Tag Archives: audible

Blink and They’re 24, Living in Ohio

katie 1stWay, way back when I first started writing, about the time this photo was taken of DD, I developed a writing schedule. Back then I never wrote before 9 p.m. when DD went to bed and I’d write until whenever.

When I was student teaching, my amazing cooperating teacher Jan Adams gave me some great advice. She said NEVER take your work home with you and to remember that teaching is a job not your life.

I don’t think it’s possible to truly leave your work at school if you’re a teacher. There’s just too much to do. But it is absolutely essential to remember teaching is a job, and teachers need lives outside of the classroom. If we don’t protect our time with our families and our time for ourselves, we’ll burn out. Burned out teachers are NOT good in the classroom. They can’t be. (This is all EASY, PEASY in the summertime!)

I have to believe my writing has helped keep me from burning out. I have friends who are artists, and I see the same thing there. When they practice their art, they are better teachers. When they cook or redecorate houses or play games or travel, they are better teachers.

I feel confident this is not just a teacher issue. Any job that consumes life is bad news. Writing kept my job from consuming my life. And it helped me remember family first.

Back in those days when DD was little, scheduling time to write was easy.

katie nowNow that she’s 24 and DH and I are empty nesters and DD lives 1300 miles away….

It’s a good thing I ingrained the writing schedule into my brain. Today, I still write more from 9 p.m. until whenever than I do the rest of the day.

I write more unless I’m intentionally taking time off. Time off like last week when DD came to visit. 🙂


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Angel Eyes, The Guardian Book 3 releases July 20!

Dead Girl Walking, The Guardian Book 1 releases in audio this month. More info soon! (I love, love, love the book in audio!!!! I can’t wait to share.)




Rekindling the Dream

Dear Stephen King, (Not that you’ll ever read this letter, unless I print it off and mail it using old fashioned snail mail.)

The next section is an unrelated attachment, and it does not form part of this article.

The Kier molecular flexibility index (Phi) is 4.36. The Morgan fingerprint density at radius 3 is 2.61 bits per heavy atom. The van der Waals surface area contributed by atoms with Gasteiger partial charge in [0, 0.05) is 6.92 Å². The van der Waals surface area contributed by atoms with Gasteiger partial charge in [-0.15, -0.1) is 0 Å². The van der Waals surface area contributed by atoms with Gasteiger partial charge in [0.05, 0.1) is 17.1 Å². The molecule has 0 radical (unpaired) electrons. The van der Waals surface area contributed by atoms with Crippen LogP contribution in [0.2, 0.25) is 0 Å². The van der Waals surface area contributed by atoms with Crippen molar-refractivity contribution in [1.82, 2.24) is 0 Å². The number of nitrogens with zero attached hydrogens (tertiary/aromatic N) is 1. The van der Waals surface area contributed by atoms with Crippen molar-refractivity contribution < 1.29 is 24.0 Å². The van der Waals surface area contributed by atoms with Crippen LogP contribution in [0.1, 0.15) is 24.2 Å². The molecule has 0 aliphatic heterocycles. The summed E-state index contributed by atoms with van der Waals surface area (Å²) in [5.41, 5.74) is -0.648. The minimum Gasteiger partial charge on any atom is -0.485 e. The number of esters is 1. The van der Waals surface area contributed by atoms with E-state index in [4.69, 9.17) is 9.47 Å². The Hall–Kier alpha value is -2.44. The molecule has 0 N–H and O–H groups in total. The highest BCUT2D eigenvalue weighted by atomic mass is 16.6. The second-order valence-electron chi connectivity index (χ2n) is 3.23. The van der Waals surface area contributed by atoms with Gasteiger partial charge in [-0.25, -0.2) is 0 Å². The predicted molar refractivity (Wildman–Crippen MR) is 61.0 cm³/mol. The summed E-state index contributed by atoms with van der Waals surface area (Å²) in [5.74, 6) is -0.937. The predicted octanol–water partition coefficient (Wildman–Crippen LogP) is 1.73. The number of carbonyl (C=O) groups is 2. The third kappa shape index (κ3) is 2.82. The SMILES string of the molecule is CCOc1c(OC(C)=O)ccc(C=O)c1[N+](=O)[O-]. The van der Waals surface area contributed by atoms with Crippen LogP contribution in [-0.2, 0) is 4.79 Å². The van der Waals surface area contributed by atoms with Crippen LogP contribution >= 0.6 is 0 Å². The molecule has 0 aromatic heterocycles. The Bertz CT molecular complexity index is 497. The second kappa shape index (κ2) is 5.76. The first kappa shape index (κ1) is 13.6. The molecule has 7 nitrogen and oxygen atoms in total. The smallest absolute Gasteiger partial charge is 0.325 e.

I read On Writing years ago when it first came out, and I loved it. I loved it so much I lent it to a student and never saw it again, but that was okay because I “got it.” I loved your story and your advice, but I didn’t really need it. Back then I was a relatively new writer. I had several manuscripts out, several requests, several requests for revisions. I was young and sure of myself and my place in this world. I was a writer, and nothing could shake that.
Flash forward a decade, and much has changed. Multiple rejections and life have a way of interfering with writing plans.
Last year I didn’t exactly give up on the dream, but I didn’t work it either. I read. A lot. And I fiddled around with a couple stories I’d finished but not submitted. When life came crashing down making it impossible to attend my writer’s group meetings, I didn’t really care. Going just made me feel like a fraud anyway.
And then for some reason, I bought On Writing from Audible and started listening to it every day on my way to work—a place I love, a place where I spend hours sharing my love for words with students, hoping they too will love writing and books and paper and ink and everything that is wonderful about the craft.
Listening to On Writing truly did change my life. One day I found myself on my ten minute commute from one side of Wichita Falls, TX to the other bawling my eyes out as you talked about the craft. I’m not sure exactly what you said. I think it was “Kill your darlings.” I just know as you spoke, I realized somehow, over the course of ten years, I’d let the dream die. Not fizzle, not fade. Die. And then you said something about writing for the words, for the story, not for the publication. And I realized I can’t NOT write. It makes me crazy. Destroys my spirit. HURTS.
So I’m writing, really writing, new words, new people, new everything.
And I’m in a room in the back of my house with the door closed.
Thank you for On Writing. I see that it’s a considered a new classic. I’ve got to say I couldn’t agree more.

Stephen King's On Writing changed my life. You should read it!